Star-anise

This article is about an anise-like spice. For the evergreen shrub called "star anise" in the Eastern United States, see Illicium floridanum.
Star anise
Star anise fruits (Illicium verum)
Scientific classification
Kingdom: Plantae
(unranked): Angiosperms
Order: Austrobaileyales
Family: Schisandraceae
Genus: Illicium
Species: I. verum
Binomial name
Illicium verum
Hook.f.

Illicium verum, commonly called Star anise, star aniseed, or Chinese star anise is a spice that closely resembles anise in flavor, obtained from the star-shaped pericarp of Illicium verum, a medium-sized native evergreen tree of northeast Vietnam and southwest China. The star shaped fruits are harvested just before ripening.

Nomenclature and taxonomy

'Illicium' from Latin 'Illicio'=entice. In Persian, star anise is called بادیان bādiyān, hence its French name badiane. In northern India it is called badian khatai. It is said that its origin is a place called Khata in China. In Malay it is called "Bunga Lawang". It is widely used in Malay cooking. In Tamil it is called as"அன்னாசி மொக்கு" ("Annachi mokku") and in Malayalam it is called "thakolam". It's called as "అనస్ పువ్వు" ("Anas puvvu") in Telugu.

Usages

Culinary uses


Star anise contains anethole, the same ingredient that gives the unrelated anise its flavor. Recently, star anise has come into use in the West as a less expensive substitute for anise in baking as well as in liquor production, most distinctively in the production of the liquor Galliano. It is also used in the production of sambuca, pastis, and many types of absinthe. Star anise enhances the flavour of meat.[1] It is used as a spice in preparation of biryani and masala chai all over the Indian subcontinent. It is widely used in Chinese cuisine, and in Indian cuisine where it is a major component of garam masala, and in Malay and Indonesian cuisine. It is widely grown for commercial use in China, India, and most other countries in Asia. Star anise is an ingredient of the traditional five-spice powder of Chinese cooking. It is also a major ingredient in the making of phở, a Vietnamese noodle soup.

Medicinal uses

Star anise has been used in a tea as a traditional remedy for rheumatism, and the seeds are sometimes chewed after meals to aid digestion. As a warm and moving herb, star anise is used to assist in relieving cold-stagnation in the middle jiao, according to Traditional Chinese medicine.

Star anise is the major source of the chemical compound shikimic acid, a primary precursor in the pharmaceutical synthesis of anti-influenza drug oseltamivir (Tamiflu).[2] Shikimic acid is produced by most autotrophic organisms and whilst it can be obtained in commercial quantities from elsewhere, star anise remains the usual industrial source. In 2005, there was a temporary shortage of star anise due to its use in the production of Tamiflu. Later that year, a way was found of using bacteria to make shikimic acid.[3][4][5] Roche now derives some of the raw material it needs from the fermentation of E. coli bacteria. The 2009 swine flu outbreak led to another series of shortages as stocks of Tamiflu were built up around the world, sending prices soaring.[6]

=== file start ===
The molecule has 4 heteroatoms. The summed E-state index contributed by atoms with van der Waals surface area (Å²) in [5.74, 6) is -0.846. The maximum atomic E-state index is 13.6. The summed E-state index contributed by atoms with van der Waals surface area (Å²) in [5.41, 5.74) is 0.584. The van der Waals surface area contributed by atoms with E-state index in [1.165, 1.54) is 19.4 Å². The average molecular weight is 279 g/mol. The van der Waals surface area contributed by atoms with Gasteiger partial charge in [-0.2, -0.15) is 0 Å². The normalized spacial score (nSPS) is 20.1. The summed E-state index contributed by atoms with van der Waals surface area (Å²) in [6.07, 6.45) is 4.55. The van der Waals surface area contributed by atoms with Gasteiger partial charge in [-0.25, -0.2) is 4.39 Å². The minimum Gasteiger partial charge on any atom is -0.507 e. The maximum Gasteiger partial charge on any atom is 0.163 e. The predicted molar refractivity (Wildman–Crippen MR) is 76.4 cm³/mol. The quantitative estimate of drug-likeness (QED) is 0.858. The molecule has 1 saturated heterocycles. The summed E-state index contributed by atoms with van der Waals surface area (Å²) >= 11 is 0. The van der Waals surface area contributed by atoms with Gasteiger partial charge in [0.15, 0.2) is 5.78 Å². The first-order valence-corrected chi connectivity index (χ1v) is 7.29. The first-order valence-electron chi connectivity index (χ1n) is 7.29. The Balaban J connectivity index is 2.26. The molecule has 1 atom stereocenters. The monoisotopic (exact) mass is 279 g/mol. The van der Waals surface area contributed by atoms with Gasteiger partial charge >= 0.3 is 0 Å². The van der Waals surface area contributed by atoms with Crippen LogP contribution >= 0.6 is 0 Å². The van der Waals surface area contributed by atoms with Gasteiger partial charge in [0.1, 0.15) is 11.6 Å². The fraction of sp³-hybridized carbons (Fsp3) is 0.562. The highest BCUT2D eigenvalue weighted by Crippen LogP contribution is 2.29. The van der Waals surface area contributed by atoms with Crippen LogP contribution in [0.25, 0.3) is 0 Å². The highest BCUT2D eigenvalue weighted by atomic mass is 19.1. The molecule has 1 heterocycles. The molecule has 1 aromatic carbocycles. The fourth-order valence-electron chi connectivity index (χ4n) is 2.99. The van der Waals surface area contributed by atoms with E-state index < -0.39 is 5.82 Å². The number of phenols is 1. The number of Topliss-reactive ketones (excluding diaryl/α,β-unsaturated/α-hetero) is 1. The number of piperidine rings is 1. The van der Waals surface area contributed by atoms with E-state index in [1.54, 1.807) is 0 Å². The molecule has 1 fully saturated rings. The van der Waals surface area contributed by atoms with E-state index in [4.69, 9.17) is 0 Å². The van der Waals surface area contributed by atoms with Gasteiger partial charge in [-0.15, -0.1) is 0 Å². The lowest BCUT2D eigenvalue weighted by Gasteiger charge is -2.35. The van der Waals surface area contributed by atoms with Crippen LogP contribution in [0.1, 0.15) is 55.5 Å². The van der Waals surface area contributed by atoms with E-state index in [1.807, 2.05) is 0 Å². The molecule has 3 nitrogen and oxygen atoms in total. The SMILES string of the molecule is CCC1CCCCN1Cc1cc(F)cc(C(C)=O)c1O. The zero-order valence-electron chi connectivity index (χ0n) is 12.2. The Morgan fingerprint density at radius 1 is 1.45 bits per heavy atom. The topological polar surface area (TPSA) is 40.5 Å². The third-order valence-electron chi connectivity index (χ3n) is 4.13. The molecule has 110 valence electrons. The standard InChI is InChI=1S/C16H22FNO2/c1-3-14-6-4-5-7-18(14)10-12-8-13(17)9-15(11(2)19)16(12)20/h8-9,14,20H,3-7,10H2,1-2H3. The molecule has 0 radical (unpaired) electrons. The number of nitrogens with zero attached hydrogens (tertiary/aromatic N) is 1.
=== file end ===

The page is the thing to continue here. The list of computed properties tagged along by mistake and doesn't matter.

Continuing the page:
Star anise is grown in four provinces in China and harvested between March and May. It is also found in the south of New South Wales. The shikimic acid is extracted from the seeds in a ten-stage manufacturing process which takes a year. Reports say 90% of the harvest is already used by the Swiss pharmaceutical manufacturer Roche in making Tamiflu, but other reports say there is an abundance of the spice in the main regions - Fujian, Guangdong, Guangxi and Yunnan.

Japanese star anise (Illicium anisatum), a similar tree, is not edible because it is highly toxic; instead, it has been burned as incense in Japan. Cases of illness, including "serious neurological effects, such as seizures", reported after using star anise tea may be a result of using this species. Japanese star anise contains anisatin, which causes severe inflammation of the kidneys, urinary tract and digestive organs.The toxicity of Illicium anisatum, also known as Shikimi, is caused by its containing potent neurotoxins (anisatin, neoanisatin, and pseudoanisatin), due to their activity as non-competitive antagonists of GABA receptors.[7]

Standardization of its products and services

  • ISO 676:1995 - contains the information about the nomenclature of the variety and cultivars[8]

Identification

Differentiation with other species

Joshi et al. have tried the techniques of fluorescent microscopy and gas chromatography[9] to distinguished the species, while Lederer et al. employed the state of the art which combines the technology of TLC with HPLC-MS/MS.[10]

Specifications

  • ISO 11178:1995 - a specification for its dried fruits[11]
  • GB/T 7652:2006 - a Chinese standard of the product[12]

See also

References

Bibliography

  • ITIS 505892
  • US FDA Advisory on star anise "teas"
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